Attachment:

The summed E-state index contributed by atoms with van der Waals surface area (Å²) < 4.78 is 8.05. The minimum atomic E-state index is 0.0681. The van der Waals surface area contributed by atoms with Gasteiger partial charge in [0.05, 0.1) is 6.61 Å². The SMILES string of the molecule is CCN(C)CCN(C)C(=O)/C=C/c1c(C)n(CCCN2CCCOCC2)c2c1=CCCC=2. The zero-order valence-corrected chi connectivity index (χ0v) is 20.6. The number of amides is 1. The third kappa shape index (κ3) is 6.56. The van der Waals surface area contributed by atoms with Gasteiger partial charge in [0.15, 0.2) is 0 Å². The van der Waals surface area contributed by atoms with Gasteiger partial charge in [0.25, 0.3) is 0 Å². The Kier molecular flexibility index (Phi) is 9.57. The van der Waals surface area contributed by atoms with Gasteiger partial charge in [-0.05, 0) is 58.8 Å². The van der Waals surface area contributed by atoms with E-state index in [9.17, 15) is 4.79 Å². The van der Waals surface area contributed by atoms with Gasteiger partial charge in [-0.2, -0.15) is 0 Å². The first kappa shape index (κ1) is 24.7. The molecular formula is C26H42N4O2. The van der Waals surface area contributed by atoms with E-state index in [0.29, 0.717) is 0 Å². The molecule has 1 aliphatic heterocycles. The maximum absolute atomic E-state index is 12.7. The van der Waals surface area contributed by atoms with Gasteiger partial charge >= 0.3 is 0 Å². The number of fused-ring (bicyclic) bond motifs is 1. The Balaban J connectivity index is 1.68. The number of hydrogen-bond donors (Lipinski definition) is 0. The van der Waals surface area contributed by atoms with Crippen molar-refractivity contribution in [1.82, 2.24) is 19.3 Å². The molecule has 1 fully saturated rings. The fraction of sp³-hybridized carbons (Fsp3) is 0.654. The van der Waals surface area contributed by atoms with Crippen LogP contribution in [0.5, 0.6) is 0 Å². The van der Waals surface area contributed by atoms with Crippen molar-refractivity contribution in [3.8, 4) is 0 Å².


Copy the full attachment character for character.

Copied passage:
The summed E-state index contributed by atoms with van der Waals surface area (Å²) < 4.78 is 8.05. The minimum atomic E-state index is 0.0681. The van der Waals surface area contributed by atoms with Gasteiger partial charge in [0.05, 0.1) is 6.61 Å². The SMILES string of the molecule is CCN(C)CCN(C)C(=O)/C=C/c1c(C)n(CCCN2CCCOCC2)c2c1=CCCC=2. The zero-order valence-corrected chi connectivity index (χ0v) is 20.6. The number of amides is 1. The third kappa shape index (κ3) is 6.56. The van der Waals surface area contributed by atoms with Gasteiger partial charge in [0.15, 0.2) is 0 Å². The van der Waals surface area contributed by atoms with Gasteiger partial charge in [0.25, 0.3) is 0 Å². The Kier molecular flexibility index (Phi) is 9.57. The van der Waals surface area contributed by atoms with Gasteiger partial charge in [-0.05, 0) is 58.8 Å². The van der Waals surface area contributed by atoms with E-state index in [9.17, 15) is 4.79 Å². The van der Waals surface area contributed by atoms with Gasteiger partial charge in [-0.2, -0.15) is 0 Å². The first kappa shape index (κ1) is 24.7. The molecular formula is C26H42N4O2. The van der Waals surface area contributed by atoms with E-state index in [0.29, 0.717) is 0 Å². The molecule has 1 aliphatic heterocycles. The maximum absolute atomic E-state index is 12.7. The van der Waals surface area contributed by atoms with Gasteiger partial charge >= 0.3 is 0 Å². The number of fused-ring (bicyclic) bond motifs is 1. The Balaban J connectivity index is 1.68. The number of hydrogen-bond donors (Lipinski definition) is 0. The van der Waals surface area contributed by atoms with Crippen molar-refractivity contribution in [1.82, 2.24) is 19.3 Å². The molecule has 1 fully saturated rings. The fraction of sp³-hybridized carbons (Fsp3) is 0.654. The van der Waals surface area contributed by atoms with Crippen LogP contribution in [0.5, 0.6) is 0 Å². The van der Waals surface area contributed by atoms with Crippen molar-refractivity contribution in [3.8, 4) is 0 Å².